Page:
Does SunTech's AWP software allow for sending reports by e-mail or modem?

The AccuWin Pro software can send reports by email or by modem. The AccuWin Pro v3.3 and v3.3.1 software have a feature allowing you to email AWP files from within AccuWin Pro to other AccuWin Pro users. All AWP files from any of our AccuWin software products can be sent via email and be opened with the corresponding AccuWin program that originally downloaded them. Also, all AccuWin Pro Software products can send reports over a modem to a fax machine when used with a PC with a fax-printer driver installed.

How do I get my AWP software to work with my office EMR software?

AccuWin Pro v3 has a one button operation to create patient reports in PDF format. PDF files of patient reports can then be placed into the patient's folder for most EMR systems. This allows viewing of a patient's report without the need for AccuWin Pro.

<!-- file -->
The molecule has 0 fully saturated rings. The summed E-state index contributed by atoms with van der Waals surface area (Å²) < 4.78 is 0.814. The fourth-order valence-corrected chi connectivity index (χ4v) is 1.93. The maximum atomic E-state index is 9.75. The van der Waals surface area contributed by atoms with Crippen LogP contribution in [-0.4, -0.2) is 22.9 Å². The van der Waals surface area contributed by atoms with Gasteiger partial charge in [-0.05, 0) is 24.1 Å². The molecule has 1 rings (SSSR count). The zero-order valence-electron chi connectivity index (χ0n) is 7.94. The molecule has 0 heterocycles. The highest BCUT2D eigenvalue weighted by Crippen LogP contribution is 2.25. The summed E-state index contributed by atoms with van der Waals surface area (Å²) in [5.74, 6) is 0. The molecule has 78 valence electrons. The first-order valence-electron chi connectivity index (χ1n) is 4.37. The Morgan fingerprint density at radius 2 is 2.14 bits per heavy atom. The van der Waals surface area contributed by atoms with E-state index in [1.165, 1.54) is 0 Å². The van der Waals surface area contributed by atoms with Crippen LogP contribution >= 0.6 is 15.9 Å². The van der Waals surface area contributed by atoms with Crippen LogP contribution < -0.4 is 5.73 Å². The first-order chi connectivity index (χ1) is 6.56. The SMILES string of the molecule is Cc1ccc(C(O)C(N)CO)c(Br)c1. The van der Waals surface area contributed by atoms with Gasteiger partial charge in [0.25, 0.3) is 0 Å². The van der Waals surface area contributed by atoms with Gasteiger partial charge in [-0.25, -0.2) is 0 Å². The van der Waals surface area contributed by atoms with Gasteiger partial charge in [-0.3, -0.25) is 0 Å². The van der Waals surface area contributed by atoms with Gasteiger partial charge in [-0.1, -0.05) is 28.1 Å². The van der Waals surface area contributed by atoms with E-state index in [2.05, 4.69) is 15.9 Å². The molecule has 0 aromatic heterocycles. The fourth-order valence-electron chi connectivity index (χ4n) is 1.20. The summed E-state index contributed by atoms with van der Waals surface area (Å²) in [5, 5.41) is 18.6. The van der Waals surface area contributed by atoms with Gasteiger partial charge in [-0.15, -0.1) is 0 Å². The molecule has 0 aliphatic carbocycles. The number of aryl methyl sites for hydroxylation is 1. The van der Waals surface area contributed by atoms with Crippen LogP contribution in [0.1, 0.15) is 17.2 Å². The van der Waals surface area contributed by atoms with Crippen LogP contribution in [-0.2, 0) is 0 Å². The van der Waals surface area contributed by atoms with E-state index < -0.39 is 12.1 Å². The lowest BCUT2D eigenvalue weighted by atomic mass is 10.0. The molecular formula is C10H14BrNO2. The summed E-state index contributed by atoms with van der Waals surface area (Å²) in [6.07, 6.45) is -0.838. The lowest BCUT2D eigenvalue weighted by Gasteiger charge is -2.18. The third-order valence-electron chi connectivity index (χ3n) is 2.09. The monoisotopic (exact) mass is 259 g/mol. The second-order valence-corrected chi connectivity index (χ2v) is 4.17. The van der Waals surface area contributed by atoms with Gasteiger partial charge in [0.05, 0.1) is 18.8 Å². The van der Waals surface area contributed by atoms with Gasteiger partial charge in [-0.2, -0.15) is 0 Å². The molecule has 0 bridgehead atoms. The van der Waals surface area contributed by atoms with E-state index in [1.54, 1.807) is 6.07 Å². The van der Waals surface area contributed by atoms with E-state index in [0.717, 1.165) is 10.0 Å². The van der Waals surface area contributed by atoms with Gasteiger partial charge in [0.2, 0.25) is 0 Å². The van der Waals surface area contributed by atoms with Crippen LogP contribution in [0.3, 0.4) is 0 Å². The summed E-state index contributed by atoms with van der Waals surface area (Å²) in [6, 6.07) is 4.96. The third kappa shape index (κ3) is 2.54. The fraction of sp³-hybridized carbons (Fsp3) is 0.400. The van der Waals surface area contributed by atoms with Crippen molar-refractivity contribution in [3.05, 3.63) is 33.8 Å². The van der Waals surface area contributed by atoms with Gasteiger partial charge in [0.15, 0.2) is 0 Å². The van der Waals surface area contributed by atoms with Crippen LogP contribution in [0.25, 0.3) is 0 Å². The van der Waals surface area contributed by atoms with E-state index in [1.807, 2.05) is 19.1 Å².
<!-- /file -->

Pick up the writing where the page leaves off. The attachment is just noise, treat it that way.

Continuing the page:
I can’t get my computer to communicate with my monitor. Or, when trying to program or retrieve data, I receive the error, “Cannot communicate with ABP device.” How do I fix this?

Check the hardware settings under Configure, then Preferences. Select a configuration to Edit. Serial Port will show all ports available on the computer.

  1. If using the USB adapter, install the driver (mini CD included in USB adapter packaging).
  2. Ensure the Oscar 2 has battery power.
  3. Ensure that another device, such as a Holter monitor or PDA, is not connected to the specified port. Remove the device or change the serial port for your Oscar 2 to a port that is not being used.
  4. Check that the appropriate ABP device is connected. After you have changed the settings, connect your ABP device and select Test Port to confirm that the computer and monitor are communicating.